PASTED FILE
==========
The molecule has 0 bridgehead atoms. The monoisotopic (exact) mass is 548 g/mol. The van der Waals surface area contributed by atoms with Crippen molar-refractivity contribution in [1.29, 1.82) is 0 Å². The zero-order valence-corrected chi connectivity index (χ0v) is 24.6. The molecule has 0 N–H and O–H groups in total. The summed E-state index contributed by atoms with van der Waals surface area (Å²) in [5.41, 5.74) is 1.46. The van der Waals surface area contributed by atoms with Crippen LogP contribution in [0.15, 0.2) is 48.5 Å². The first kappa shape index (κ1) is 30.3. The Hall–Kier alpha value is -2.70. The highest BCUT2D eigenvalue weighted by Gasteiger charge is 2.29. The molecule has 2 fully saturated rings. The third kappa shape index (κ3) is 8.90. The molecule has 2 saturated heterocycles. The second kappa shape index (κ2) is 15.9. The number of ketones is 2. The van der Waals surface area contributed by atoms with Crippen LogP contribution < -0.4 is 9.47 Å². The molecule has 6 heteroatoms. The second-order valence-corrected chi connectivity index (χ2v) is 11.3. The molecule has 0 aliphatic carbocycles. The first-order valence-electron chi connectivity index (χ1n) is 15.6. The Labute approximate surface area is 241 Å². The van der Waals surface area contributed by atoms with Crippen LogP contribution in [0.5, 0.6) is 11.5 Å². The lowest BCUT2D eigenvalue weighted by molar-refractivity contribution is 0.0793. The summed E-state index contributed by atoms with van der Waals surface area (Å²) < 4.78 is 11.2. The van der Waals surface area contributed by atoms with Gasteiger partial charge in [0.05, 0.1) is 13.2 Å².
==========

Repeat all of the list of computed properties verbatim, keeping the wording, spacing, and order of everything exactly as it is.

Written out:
The molecule has 0 bridgehead atoms. The monoisotopic (exact) mass is 548 g/mol. The van der Waals surface area contributed by atoms with Crippen molar-refractivity contribution in [1.29, 1.82) is 0 Å². The zero-order valence-corrected chi connectivity index (χ0v) is 24.6. The molecule has 0 N–H and O–H groups in total. The summed E-state index contributed by atoms with van der Waals surface area (Å²) in [5.41, 5.74) is 1.46. The van der Waals surface area contributed by atoms with Crippen LogP contribution in [0.15, 0.2) is 48.5 Å². The first kappa shape index (κ1) is 30.3. The Hall–Kier alpha value is -2.70. The highest BCUT2D eigenvalue weighted by Gasteiger charge is 2.29. The molecule has 2 fully saturated rings. The third kappa shape index (κ3) is 8.90. The molecule has 2 saturated heterocycles. The second kappa shape index (κ2) is 15.9. The number of ketones is 2. The van der Waals surface area contributed by atoms with Crippen LogP contribution < -0.4 is 9.47 Å². The molecule has 6 heteroatoms. The second-order valence-corrected chi connectivity index (χ2v) is 11.3. The molecule has 0 aliphatic carbocycles. The first-order valence-electron chi connectivity index (χ1n) is 15.6. The Labute approximate surface area is 241 Å². The van der Waals surface area contributed by atoms with Crippen LogP contribution in [0.5, 0.6) is 11.5 Å². The lowest BCUT2D eigenvalue weighted by molar-refractivity contribution is 0.0793. The summed E-state index contributed by atoms with van der Waals surface area (Å²) < 4.78 is 11.2. The van der Waals surface area contributed by atoms with Gasteiger partial charge in [0.05, 0.1) is 13.2 Å².